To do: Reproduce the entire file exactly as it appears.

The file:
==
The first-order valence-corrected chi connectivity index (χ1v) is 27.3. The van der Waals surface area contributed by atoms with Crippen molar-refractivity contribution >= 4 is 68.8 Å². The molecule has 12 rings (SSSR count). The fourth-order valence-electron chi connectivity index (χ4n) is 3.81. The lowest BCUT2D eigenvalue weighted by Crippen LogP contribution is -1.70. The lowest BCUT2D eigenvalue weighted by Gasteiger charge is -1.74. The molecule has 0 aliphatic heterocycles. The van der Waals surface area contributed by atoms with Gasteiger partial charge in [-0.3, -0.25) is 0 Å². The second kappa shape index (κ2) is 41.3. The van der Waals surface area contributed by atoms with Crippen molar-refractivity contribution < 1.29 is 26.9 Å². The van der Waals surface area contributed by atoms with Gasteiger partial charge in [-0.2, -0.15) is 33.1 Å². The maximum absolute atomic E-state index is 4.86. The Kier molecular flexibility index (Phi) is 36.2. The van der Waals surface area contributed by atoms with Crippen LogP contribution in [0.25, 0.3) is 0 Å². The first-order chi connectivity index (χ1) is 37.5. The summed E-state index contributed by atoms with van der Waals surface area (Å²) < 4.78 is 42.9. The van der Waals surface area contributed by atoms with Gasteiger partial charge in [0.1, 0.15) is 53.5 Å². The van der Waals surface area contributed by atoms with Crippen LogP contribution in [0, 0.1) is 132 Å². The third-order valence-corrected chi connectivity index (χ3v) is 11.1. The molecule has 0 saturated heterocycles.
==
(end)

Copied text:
The first-order valence-corrected chi connectivity index (χ1v) is 27.3. The van der Waals surface area contributed by atoms with Crippen molar-refractivity contribution >= 4 is 68.8 Å². The molecule has 12 rings (SSSR count). The fourth-order valence-electron chi connectivity index (χ4n) is 3.81. The lowest BCUT2D eigenvalue weighted by Crippen LogP contribution is -1.70. The lowest BCUT2D eigenvalue weighted by Gasteiger charge is -1.74. The molecule has 0 aliphatic heterocycles. The van der Waals surface area contributed by atoms with Gasteiger partial charge in [-0.3, -0.25) is 0 Å². The second kappa shape index (κ2) is 41.3. The van der Waals surface area contributed by atoms with Crippen molar-refractivity contribution < 1.29 is 26.9 Å². The van der Waals surface area contributed by atoms with Gasteiger partial charge in [-0.2, -0.15) is 33.1 Å². The maximum absolute atomic E-state index is 4.86. The Kier molecular flexibility index (Phi) is 36.2. The van der Waals surface area contributed by atoms with Crippen LogP contribution in [0.25, 0.3) is 0 Å². The first-order chi connectivity index (χ1) is 37.5. The summed E-state index contributed by atoms with van der Waals surface area (Å²) < 4.78 is 42.9. The van der Waals surface area contributed by atoms with Gasteiger partial charge in [0.1, 0.15) is 53.5 Å². The van der Waals surface area contributed by atoms with Crippen LogP contribution in [0, 0.1) is 132 Å². The third-order valence-corrected chi connectivity index (χ3v) is 11.1. The molecule has 0 saturated heterocycles.